The Oscar-winning actor Morgan Freeman has called for the legalisation of cannabis “across the board” and spoken of his own positive experiences using the drug for pain relief.
Freeman, 77, was badly injured in a 2008 car accident which shattered bones in his left arm, shoulder and elbow. He told the Daily Beast that marijuana was the only substance which helped.
“They used to say, ‘You smoke that stuff, boy, you get hooked!” said Freeman. “My first wife got me into it many years ago. How do I take it? However it comes! I’ll eat it, drink it, smoke it, snort it! This movement is really a long time coming, and it’s getting legs — longer legs. Now, the thrust is understanding that alcohol has no real medicinal use. Maybe if you have one drink it’ll quiet you down, but two or three and you’re fucked.”
Added Freeman: “Marijuana has many useful uses. I have fibromyalgia pain in this arm, and the only thing that offers any relief is marijuana. They’re talking about kids who have grand mal seizures, and they’ve discovered that marijuana eases that down to where these children can have a life. That right there, to me, says, ‘Legalise it across the board!’”
Freeman, who won the best supporting actor Oscar in 2005 for Clint Eastwood’s Million Dollar Baby, also pointed out the cultural benefits of marijuana. He cited the shift in atmosphere between the original, largely peaceful Woodstock festival and its 30-year anniversary reprisal 16 years ago, which witnessed riots and arrests.
“And what negative effects does it have?” said Freeman. “Look at Woodstock 1969. They said, ‘We’re not going to bother them or say anything about smoking marijuana,’ and not one problem or fight. Then look at what happened in ’99.”
Freeman is currently promoting his new film 5 Flights Up, a Manhattan-set relationship comedy in which he stars opposite Diane Keaton. Cannabis use is currently a hot subject in the US, with four states having legalised the drug , and a further 12 featuring a combination of legalisation for medical use and decriminalisation of possession.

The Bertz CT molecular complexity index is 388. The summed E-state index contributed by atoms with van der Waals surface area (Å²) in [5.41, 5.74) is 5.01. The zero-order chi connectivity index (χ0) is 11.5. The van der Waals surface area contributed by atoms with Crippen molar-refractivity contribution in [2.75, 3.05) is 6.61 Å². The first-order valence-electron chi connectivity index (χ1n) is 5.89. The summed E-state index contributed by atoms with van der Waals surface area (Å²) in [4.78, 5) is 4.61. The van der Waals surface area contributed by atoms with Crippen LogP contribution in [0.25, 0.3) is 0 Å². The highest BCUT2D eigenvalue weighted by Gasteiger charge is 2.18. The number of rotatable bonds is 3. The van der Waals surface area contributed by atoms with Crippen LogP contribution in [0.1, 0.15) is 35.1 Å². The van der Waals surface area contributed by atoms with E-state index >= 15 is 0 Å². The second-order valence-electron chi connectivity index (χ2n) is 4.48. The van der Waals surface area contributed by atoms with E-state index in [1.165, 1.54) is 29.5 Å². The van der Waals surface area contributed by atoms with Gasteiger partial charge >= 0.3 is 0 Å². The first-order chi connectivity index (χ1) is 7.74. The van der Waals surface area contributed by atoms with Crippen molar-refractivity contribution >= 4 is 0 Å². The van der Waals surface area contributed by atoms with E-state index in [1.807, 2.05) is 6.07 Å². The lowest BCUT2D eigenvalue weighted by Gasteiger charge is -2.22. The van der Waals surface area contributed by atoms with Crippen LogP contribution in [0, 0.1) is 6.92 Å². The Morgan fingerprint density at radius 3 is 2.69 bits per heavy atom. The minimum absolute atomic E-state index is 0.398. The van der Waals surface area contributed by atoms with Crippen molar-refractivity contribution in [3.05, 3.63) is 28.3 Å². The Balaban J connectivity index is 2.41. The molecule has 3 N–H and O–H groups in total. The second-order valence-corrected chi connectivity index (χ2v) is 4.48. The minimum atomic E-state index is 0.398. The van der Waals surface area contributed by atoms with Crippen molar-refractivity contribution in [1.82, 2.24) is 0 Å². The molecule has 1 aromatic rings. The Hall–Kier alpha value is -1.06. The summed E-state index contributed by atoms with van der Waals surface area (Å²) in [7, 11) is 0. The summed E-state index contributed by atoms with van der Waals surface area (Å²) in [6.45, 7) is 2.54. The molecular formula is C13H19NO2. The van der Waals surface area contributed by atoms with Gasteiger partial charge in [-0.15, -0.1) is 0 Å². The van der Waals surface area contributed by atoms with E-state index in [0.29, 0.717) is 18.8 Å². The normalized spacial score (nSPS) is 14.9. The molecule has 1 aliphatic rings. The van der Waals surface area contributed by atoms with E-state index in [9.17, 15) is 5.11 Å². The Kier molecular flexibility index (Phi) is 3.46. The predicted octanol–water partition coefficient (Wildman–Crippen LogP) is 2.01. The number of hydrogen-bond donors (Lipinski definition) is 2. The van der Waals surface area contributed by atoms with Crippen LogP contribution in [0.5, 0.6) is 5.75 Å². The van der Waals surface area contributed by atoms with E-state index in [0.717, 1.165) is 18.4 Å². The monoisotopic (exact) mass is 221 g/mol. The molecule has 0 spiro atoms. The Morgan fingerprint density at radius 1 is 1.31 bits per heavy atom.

Trump’s big-money Florida fundraiser expected to bring in $10 million — from only 100 people
President Donald Trump flew to Mar-a-Lago on Friday after receiving a formal summons from the U.S. Senate informing him of his impeachment trial.
The president will be attending a Friday evening campaign fundraiser.
The recipient of the money is Trump Victory, which is a joint fundraising committee set up by Donald J. Trump for President, Inc. and the Republican National Committee.
“Tonight’s Trump Victory fundraiser is expected to raise $10 million with approximately 100 people in attendance," the campaign told the White House pool reporter.
Lev Parnas has Trump ‘unnerved’: ex-FBI official says the president doesn’t know what he ‘has up his sleeve’
President Donald Trump is "very nervous" about what Lev Parnas may have on him, a former top FBI official suggested on MSNBC on Friday.
Former FBI Assistant Director for Counterintelligence was interviewed by MSNBC's Peter Alexander.
The host played clips of Trump denying any relationship with Parnas.
"Well, I don't know him, I don't know Lev Parnas, other than I guess I had pictures taken -- which I do with thousands of people," Trump argued. "I don't know him at all, don't know what he's about, don't where he comes from. I can tell you this -- I don't know him. I don't believe I've ever spoken to him. I don't believe I've ever spoken to him."
Trump is now feuding with Iran’s Supreme Leader on Twitter: ‘Make Iran Great Again!’
President Donald Trump is now replying directly to Iran Supreme Leader Ayatollah Ali Khamenei on Twitter.
I Friday, Khamenei tweeted a screenshot of a Trump tweet, with a message of his own.
"The villainous US govt repeatedly says that they are standing by the Iranian ppl. They lie. If you are standing by the Iranian ppl, it is only to stab them in the heart with your venomous daggers," Khamenei posted.
"Of course, you have so far failed to do so, & you will certainly continue to fail," he added.
Trump retweeted the message, adding his own argument.